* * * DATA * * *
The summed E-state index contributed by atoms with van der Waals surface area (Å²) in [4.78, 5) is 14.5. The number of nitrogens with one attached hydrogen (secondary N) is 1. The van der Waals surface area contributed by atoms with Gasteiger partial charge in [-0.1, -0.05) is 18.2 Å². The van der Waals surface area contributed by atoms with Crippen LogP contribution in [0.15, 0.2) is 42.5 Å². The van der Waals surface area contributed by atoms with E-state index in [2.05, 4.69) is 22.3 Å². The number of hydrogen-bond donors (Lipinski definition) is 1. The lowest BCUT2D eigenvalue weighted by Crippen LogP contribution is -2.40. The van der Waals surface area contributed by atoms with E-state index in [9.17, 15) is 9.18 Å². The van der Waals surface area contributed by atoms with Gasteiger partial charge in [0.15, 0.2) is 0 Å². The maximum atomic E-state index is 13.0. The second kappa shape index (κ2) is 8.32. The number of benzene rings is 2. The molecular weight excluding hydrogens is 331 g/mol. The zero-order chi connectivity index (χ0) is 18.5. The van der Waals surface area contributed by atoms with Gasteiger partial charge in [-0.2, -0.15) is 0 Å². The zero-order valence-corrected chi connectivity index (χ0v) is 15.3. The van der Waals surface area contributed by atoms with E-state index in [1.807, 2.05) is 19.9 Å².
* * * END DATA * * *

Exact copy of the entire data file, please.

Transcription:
The summed E-state index contributed by atoms with van der Waals surface area (Å²) in [4.78, 5) is 14.5. The number of nitrogens with one attached hydrogen (secondary N) is 1. The van der Waals surface area contributed by atoms with Gasteiger partial charge in [-0.1, -0.05) is 18.2 Å². The van der Waals surface area contributed by atoms with Crippen LogP contribution in [0.15, 0.2) is 42.5 Å². The van der Waals surface area contributed by atoms with E-state index in [2.05, 4.69) is 22.3 Å². The number of hydrogen-bond donors (Lipinski definition) is 1. The lowest BCUT2D eigenvalue weighted by Crippen LogP contribution is -2.40. The van der Waals surface area contributed by atoms with E-state index in [9.17, 15) is 9.18 Å². The van der Waals surface area contributed by atoms with Gasteiger partial charge in [0.15, 0.2) is 0 Å². The maximum atomic E-state index is 13.0. The second kappa shape index (κ2) is 8.32. The number of benzene rings is 2. The molecular weight excluding hydrogens is 331 g/mol. The zero-order chi connectivity index (χ0) is 18.5. The van der Waals surface area contributed by atoms with Gasteiger partial charge in [-0.2, -0.15) is 0 Å². The zero-order valence-corrected chi connectivity index (χ0v) is 15.3. The van der Waals surface area contributed by atoms with E-state index in [1.807, 2.05) is 19.9 Å².